By Miranda S. Spivack
Washington Post Staff Writer
Saturday, June 12, 2010; B04
Rush-hour drivers on the first segment of the Intercounty Connector will pay about 25 cents a mile to use the highway when the road opens later this year, and truckers will pay more than a dollar a mile.
The tolls will make the six-lane highway, an east-west link outside the Capital Beltway, among the nation's most expensive to use. State transportation officials, who endured withering criticism last year about proposed rates, said Friday that the tolls are the lowest that could be implemented under a range approved by the Maryland Transportation Authority's board.
Elsewhere in the Washington region, drivers on the Dulles Greenway pay 34 cents a mile during rush hour. Highways in California and Colorado charge even more. But in other parts of the country, highway toll rates typically fall between 3 cents and 25 cents a mile, according to AAA.
"The highway is variably priced so we can manage congestion and have reliable travel time for motorists," said Ronald L. Freeland, executive secretary of the Maryland Transportation Authority. He said the trip between Gaithersburg and Georgia Avenue in Silver Spring takes 22 minutes on local roads and will take seven minutes on the $2.56 billion ICC. The ICC trip will be worth the price, he said.
Under the toll schedule, cars using the ICC during morning and afternoon rush hours will pay about 25 cents a mile for the first 5.65-mile toll leg from Gaithersburg to Georgia Avenue, slated to open later this year or early next year. Six-axle big rigs will pay more than a dollar a mile at peak travel times. Big three-axle buses will pay $4.25 at rush hour, $3.40 off-peak and $2.55 overnight. Tolls will be collected electronically. Motorists without a transponder will be billed for the tolls and a $3 handling fee.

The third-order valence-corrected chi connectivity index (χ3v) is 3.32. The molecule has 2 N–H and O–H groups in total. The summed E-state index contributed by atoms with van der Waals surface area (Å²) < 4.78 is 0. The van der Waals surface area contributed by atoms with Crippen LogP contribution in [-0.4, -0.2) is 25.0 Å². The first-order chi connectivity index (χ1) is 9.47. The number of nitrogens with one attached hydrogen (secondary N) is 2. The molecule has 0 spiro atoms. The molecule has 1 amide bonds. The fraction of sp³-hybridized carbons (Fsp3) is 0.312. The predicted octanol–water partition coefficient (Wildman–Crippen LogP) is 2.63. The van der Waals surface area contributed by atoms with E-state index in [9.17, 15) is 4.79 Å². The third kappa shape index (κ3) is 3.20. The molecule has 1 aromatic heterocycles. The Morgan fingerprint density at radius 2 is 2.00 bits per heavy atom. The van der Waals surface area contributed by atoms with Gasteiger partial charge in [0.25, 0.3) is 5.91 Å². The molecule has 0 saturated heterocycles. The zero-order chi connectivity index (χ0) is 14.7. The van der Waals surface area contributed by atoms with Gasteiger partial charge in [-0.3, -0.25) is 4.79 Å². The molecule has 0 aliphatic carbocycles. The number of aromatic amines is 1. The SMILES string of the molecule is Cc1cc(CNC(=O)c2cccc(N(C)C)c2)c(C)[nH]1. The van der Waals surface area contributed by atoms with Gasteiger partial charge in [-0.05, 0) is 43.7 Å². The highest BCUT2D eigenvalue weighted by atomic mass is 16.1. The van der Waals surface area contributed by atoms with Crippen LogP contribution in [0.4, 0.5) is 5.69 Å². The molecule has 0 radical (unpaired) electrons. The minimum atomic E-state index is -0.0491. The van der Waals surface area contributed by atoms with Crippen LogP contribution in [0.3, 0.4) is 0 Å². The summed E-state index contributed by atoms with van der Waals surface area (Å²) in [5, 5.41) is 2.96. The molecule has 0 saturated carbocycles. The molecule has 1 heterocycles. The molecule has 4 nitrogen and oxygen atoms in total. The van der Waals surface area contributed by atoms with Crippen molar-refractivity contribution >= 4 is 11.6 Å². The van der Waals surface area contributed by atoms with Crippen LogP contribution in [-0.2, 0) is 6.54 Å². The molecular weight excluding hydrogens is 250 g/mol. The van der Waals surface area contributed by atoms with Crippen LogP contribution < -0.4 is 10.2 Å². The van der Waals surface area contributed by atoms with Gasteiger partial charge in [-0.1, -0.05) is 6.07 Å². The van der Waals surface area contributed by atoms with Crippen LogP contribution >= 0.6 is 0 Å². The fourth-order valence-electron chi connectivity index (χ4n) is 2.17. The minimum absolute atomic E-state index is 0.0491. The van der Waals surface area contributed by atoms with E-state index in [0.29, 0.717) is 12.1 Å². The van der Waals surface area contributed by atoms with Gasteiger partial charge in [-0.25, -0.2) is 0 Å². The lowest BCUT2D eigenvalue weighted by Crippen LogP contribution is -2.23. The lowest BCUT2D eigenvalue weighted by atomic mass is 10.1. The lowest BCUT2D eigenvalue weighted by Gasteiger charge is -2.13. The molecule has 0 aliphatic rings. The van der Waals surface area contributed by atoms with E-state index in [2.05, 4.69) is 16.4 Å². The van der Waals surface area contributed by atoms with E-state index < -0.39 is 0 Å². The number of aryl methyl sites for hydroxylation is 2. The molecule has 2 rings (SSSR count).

Tolls for the rest of the road will be determined at a later date, officials said, and could be increased in the future. The highway is not expected to pay for itself, but Freeland said the ICC could cover many of its costs after five years, depending on revenue.
State officials have said the tolls must be high enough to make the highway an attractive, free-flowing alternative to congested roads. The tolls also must bring in revenue to help cover the debt service on $1.2 billion in toll-backed bonds that helped fund the road's $2.56 billion in construction costs.
Most of the ICC's 18.8 miles will be in Montgomery County, and the highway is scheduled to be completed in late 2011 or early 2012.
Prince George's County Council member Thomas E. Dernoga (D), who represents the area near the ICC's eastern end, said he thought the size of the tolls could deter users.
"It sounds in line with what they were predicting, which is probably more than most people are willing to pay," said Dernoga.
Montgomery County Council member Phil Andrews (D-Gaithersburg-Rockville) echoed Dernoga, saying the tolls will do little to get drivers off local roads and reduce congestion.
"If it was about maximizing traffic relief, they would not have set the tolls so high," he said.
But John Townsend II, a spokesman for AAA Mid-Atlantic, said the tolls are "a major peace offering to motorists" and are lower than he had expected.
Sue Feldman, owner of Giuseppi's Pizza in Rockville, said she wasn't sure she would use the toll road. "Not that $3 is a lot of money. I would consider it, but it wouldn't be my first thought."
Frank Nupp, who works at an auto dealer on Rockville Pike and usually commutes by MARC train from his home in West Virginia, also would be reluctant to pay the tolls. "If I had to, I would," he said. "But isn't that everybody?"
Maryland Motor Truck Association President Louis Campion said the reaction of truckers would vary, depending on their operating expenses. A moving van carrying three or four employees might use the ICC to cut time that otherwise would be spent in traffic on the Beltway, he said. But a long-haul trucker carrying no passengers would do the math differently and might stay off the toll road, he said.
"We felt the range was too high," Campion said. But he said the rates announced Friday were "prudent" and could take some traffic off the Beltway.
Maryland studies estimate that 60 percent of ICC motorists will use the highway for about six miles, a maximum of $2 each way during off-peak hours and $2.35 each way during rush hours.